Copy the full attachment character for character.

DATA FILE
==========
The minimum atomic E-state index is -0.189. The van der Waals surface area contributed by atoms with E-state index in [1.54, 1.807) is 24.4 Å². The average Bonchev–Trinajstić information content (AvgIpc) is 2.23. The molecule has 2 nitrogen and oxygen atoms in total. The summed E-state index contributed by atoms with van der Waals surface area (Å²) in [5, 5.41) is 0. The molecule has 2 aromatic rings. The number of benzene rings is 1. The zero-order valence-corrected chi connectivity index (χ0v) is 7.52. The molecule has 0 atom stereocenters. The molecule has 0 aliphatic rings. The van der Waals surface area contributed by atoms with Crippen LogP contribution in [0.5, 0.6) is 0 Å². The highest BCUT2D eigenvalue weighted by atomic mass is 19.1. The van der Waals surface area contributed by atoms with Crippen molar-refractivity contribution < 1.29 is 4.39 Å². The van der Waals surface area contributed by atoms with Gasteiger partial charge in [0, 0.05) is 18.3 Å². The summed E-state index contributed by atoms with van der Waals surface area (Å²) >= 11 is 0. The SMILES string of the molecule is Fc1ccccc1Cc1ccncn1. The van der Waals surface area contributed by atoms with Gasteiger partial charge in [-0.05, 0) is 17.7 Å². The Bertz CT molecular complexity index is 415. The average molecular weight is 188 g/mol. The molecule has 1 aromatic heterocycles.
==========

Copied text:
The minimum atomic E-state index is -0.189. The van der Waals surface area contributed by atoms with E-state index in [1.54, 1.807) is 24.4 Å². The average Bonchev–Trinajstić information content (AvgIpc) is 2.23. The molecule has 2 nitrogen and oxygen atoms in total. The summed E-state index contributed by atoms with van der Waals surface area (Å²) in [5, 5.41) is 0. The molecule has 2 aromatic rings. The number of benzene rings is 1. The zero-order valence-corrected chi connectivity index (χ0v) is 7.52. The molecule has 0 atom stereocenters. The molecule has 0 aliphatic rings. The van der Waals surface area contributed by atoms with Crippen LogP contribution in [0.5, 0.6) is 0 Å². The highest BCUT2D eigenvalue weighted by atomic mass is 19.1. The van der Waals surface area contributed by atoms with Crippen molar-refractivity contribution < 1.29 is 4.39 Å². The van der Waals surface area contributed by atoms with Gasteiger partial charge in [0, 0.05) is 18.3 Å². The summed E-state index contributed by atoms with van der Waals surface area (Å²) >= 11 is 0. The SMILES string of the molecule is Fc1ccccc1Cc1ccncn1. The van der Waals surface area contributed by atoms with Gasteiger partial charge in [-0.05, 0) is 17.7 Å². The Bertz CT molecular complexity index is 415. The average molecular weight is 188 g/mol. The molecule has 1 aromatic heterocycles.